and both of them get a Consumer as parameter. so if Java 8, is meant to avoid confusions, like it has done in Time API, why has it added a new confusion? or am I missing some point?

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    are you trying to compare Iterator and Iterable? stackoverflow.com/questions/6863182/… – Naman Feb 26 '17 at 7:35
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    How is that confusing? Those are two different interfaces, and the name of the methods indicates quite clearly what they do. – JB Nizet Feb 26 '17 at 7:36
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    @JBNizet all right guys, don't throw tomatoes on me! I got it :D – mostafa.S Feb 26 '17 at 8:31

To understand why the two methods both exist, you need to first understand what are Iterator and Iterable.

An Iterator basically is something that has a "next element" and usually, an end.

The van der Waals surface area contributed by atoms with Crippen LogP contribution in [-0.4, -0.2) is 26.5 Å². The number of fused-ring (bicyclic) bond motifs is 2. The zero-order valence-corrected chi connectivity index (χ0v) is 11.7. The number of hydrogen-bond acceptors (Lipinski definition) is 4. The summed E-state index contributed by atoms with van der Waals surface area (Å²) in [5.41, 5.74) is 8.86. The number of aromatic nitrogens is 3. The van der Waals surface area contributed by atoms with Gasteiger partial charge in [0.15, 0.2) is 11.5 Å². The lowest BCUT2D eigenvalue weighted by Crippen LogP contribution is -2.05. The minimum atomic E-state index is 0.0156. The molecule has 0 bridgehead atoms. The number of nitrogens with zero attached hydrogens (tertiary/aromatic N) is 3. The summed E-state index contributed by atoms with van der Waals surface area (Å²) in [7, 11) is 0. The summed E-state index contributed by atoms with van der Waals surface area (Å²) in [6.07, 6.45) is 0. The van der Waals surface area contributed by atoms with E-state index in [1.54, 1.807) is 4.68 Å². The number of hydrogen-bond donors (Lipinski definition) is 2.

An Iterable is something that contains elements in a finite or infinite sequence and hence, can be iterated over by keep getting the next element. In other words, Iterables can be iterated over by Iterators.

Now that you understand this, I can talk about what's the difference between the two methods in question.

Let's use an array list as an example. This is what is inside the array list:

[1, 3, 6, 8, 0]

Now if I call Iterable.forEach() and pass in System.out::print(), 13680 will be printed. This is because Iterable.forEach iterates through the whole sequence of elements.

On the other hand, if I get the Iterator of the array list and called next twice, before calling forEachRemaining with System.out::print(), 680 will be printed. The Iterator has already iterated through the first two elements, so the "remaining" ones are 6, 8 and 0.

  • all right. thanks for your clear and complete answer. – mostafa.S Feb 26 '17 at 8:16

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